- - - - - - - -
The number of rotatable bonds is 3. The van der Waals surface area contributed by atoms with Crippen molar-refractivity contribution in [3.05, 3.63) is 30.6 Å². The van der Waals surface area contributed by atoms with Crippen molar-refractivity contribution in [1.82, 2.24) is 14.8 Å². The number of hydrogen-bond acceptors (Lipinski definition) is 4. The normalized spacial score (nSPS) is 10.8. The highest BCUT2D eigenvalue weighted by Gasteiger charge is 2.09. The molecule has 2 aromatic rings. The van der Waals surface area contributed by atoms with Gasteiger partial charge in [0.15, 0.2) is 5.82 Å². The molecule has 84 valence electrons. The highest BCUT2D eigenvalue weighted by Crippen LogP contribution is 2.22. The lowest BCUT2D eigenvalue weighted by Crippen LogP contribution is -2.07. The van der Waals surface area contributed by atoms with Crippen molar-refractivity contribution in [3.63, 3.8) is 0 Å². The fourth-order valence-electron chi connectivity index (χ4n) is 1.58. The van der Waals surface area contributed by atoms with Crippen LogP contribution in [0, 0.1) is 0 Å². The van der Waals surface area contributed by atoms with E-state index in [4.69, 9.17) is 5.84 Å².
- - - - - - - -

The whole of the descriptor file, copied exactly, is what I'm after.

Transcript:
The number of rotatable bonds is 3. The van der Waals surface area contributed by atoms with Crippen molar-refractivity contribution in [3.05, 3.63) is 30.6 Å². The van der Waals surface area contributed by atoms with Crippen molar-refractivity contribution in [1.82, 2.24) is 14.8 Å². The number of hydrogen-bond acceptors (Lipinski definition) is 4. The normalized spacial score (nSPS) is 10.8. The highest BCUT2D eigenvalue weighted by Gasteiger charge is 2.09. The molecule has 2 aromatic rings. The van der Waals surface area contributed by atoms with Gasteiger partial charge in [0.15, 0.2) is 5.82 Å². The molecule has 84 valence electrons. The highest BCUT2D eigenvalue weighted by Crippen LogP contribution is 2.22. The lowest BCUT2D eigenvalue weighted by Crippen LogP contribution is -2.07. The van der Waals surface area contributed by atoms with Crippen molar-refractivity contribution in [3.63, 3.8) is 0 Å². The fourth-order valence-electron chi connectivity index (χ4n) is 1.58. The van der Waals surface area contributed by atoms with Crippen LogP contribution in [0, 0.1) is 0 Å². The van der Waals surface area contributed by atoms with E-state index in [4.69, 9.17) is 5.84 Å².